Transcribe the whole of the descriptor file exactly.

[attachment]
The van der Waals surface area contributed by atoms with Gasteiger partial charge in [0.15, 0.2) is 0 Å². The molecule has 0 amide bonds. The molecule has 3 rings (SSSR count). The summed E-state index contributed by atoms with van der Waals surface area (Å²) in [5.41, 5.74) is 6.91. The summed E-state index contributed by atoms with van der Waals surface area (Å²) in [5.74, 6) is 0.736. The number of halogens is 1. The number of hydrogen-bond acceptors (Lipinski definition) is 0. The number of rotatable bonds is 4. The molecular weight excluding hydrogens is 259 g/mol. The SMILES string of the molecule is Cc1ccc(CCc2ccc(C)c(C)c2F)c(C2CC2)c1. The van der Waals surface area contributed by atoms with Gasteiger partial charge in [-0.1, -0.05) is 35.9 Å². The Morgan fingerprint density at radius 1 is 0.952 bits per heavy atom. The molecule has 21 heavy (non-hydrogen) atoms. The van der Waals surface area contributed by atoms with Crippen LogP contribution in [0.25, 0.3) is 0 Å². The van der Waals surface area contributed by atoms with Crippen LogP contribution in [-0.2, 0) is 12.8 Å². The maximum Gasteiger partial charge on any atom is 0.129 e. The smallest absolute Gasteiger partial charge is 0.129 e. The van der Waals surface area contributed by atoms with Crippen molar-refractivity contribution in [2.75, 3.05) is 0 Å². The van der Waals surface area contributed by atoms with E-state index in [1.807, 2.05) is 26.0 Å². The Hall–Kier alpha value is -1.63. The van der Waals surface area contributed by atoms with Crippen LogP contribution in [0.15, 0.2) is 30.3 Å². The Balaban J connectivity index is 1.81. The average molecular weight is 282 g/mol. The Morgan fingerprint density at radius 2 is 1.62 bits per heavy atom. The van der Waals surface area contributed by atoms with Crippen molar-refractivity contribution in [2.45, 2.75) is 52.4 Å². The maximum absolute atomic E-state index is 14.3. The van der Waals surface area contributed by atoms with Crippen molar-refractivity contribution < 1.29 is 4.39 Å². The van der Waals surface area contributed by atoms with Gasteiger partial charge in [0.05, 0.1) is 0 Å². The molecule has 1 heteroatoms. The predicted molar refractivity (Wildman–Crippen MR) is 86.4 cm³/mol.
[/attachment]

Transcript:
The van der Waals surface area contributed by atoms with Gasteiger partial charge in [0.15, 0.2) is 0 Å². The molecule has 0 amide bonds. The molecule has 3 rings (SSSR count). The summed E-state index contributed by atoms with van der Waals surface area (Å²) in [5.41, 5.74) is 6.91. The summed E-state index contributed by atoms with van der Waals surface area (Å²) in [5.74, 6) is 0.736. The number of halogens is 1. The number of hydrogen-bond acceptors (Lipinski definition) is 0. The number of rotatable bonds is 4. The molecular weight excluding hydrogens is 259 g/mol. The SMILES string of the molecule is Cc1ccc(CCc2ccc(C)c(C)c2F)c(C2CC2)c1. The van der Waals surface area contributed by atoms with Gasteiger partial charge in [-0.1, -0.05) is 35.9 Å². The Morgan fingerprint density at radius 1 is 0.952 bits per heavy atom. The molecule has 21 heavy (non-hydrogen) atoms. The van der Waals surface area contributed by atoms with Crippen LogP contribution in [0.25, 0.3) is 0 Å². The van der Waals surface area contributed by atoms with Crippen LogP contribution in [-0.2, 0) is 12.8 Å². The maximum Gasteiger partial charge on any atom is 0.129 e. The smallest absolute Gasteiger partial charge is 0.129 e. The van der Waals surface area contributed by atoms with Crippen molar-refractivity contribution in [2.75, 3.05) is 0 Å². The van der Waals surface area contributed by atoms with E-state index in [1.807, 2.05) is 26.0 Å². The Hall–Kier alpha value is -1.63. The van der Waals surface area contributed by atoms with Crippen LogP contribution in [0.15, 0.2) is 30.3 Å². The Balaban J connectivity index is 1.81. The average molecular weight is 282 g/mol. The Morgan fingerprint density at radius 2 is 1.62 bits per heavy atom. The van der Waals surface area contributed by atoms with Crippen molar-refractivity contribution in [2.45, 2.75) is 52.4 Å². The maximum absolute atomic E-state index is 14.3. The van der Waals surface area contributed by atoms with Crippen molar-refractivity contribution < 1.29 is 4.39 Å². The van der Waals surface area contributed by atoms with Gasteiger partial charge in [0.05, 0.1) is 0 Å². The molecule has 1 heteroatoms. The predicted molar refractivity (Wildman–Crippen MR) is 86.4 cm³/mol.